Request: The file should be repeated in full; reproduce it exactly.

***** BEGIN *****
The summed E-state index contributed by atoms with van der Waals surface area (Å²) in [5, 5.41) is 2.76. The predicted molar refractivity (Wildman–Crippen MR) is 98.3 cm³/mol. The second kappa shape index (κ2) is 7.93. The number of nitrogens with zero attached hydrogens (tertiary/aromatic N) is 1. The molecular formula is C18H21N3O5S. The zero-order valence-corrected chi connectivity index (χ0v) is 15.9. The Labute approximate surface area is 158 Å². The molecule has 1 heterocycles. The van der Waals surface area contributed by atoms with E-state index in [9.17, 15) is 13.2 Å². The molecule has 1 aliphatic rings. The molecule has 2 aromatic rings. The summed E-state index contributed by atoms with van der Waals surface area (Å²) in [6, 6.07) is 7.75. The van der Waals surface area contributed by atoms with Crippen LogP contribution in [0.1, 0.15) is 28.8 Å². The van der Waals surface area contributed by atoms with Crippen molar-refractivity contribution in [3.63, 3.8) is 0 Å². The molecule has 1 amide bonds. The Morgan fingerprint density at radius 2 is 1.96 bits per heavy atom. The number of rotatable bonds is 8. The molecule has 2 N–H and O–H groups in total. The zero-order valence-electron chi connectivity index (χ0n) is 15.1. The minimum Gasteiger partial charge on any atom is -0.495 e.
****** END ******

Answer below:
The summed E-state index contributed by atoms with van der Waals surface area (Å²) in [5, 5.41) is 2.76. The predicted molar refractivity (Wildman–Crippen MR) is 98.3 cm³/mol. The second kappa shape index (κ2) is 7.93. The number of nitrogens with zero attached hydrogens (tertiary/aromatic N) is 1. The molecular formula is C18H21N3O5S. The zero-order valence-corrected chi connectivity index (χ0v) is 15.9. The Labute approximate surface area is 158 Å². The molecule has 1 heterocycles. The van der Waals surface area contributed by atoms with E-state index in [9.17, 15) is 13.2 Å². The molecule has 1 aliphatic rings. The molecule has 2 aromatic rings. The summed E-state index contributed by atoms with van der Waals surface area (Å²) in [6, 6.07) is 7.75. The van der Waals surface area contributed by atoms with Crippen LogP contribution in [0.1, 0.15) is 28.8 Å². The van der Waals surface area contributed by atoms with Crippen molar-refractivity contribution in [3.63, 3.8) is 0 Å². The molecule has 1 amide bonds. The Morgan fingerprint density at radius 2 is 1.96 bits per heavy atom. The number of rotatable bonds is 8. The molecule has 2 N–H and O–H groups in total. The zero-order valence-electron chi connectivity index (χ0n) is 15.1. The minimum Gasteiger partial charge on any atom is -0.495 e.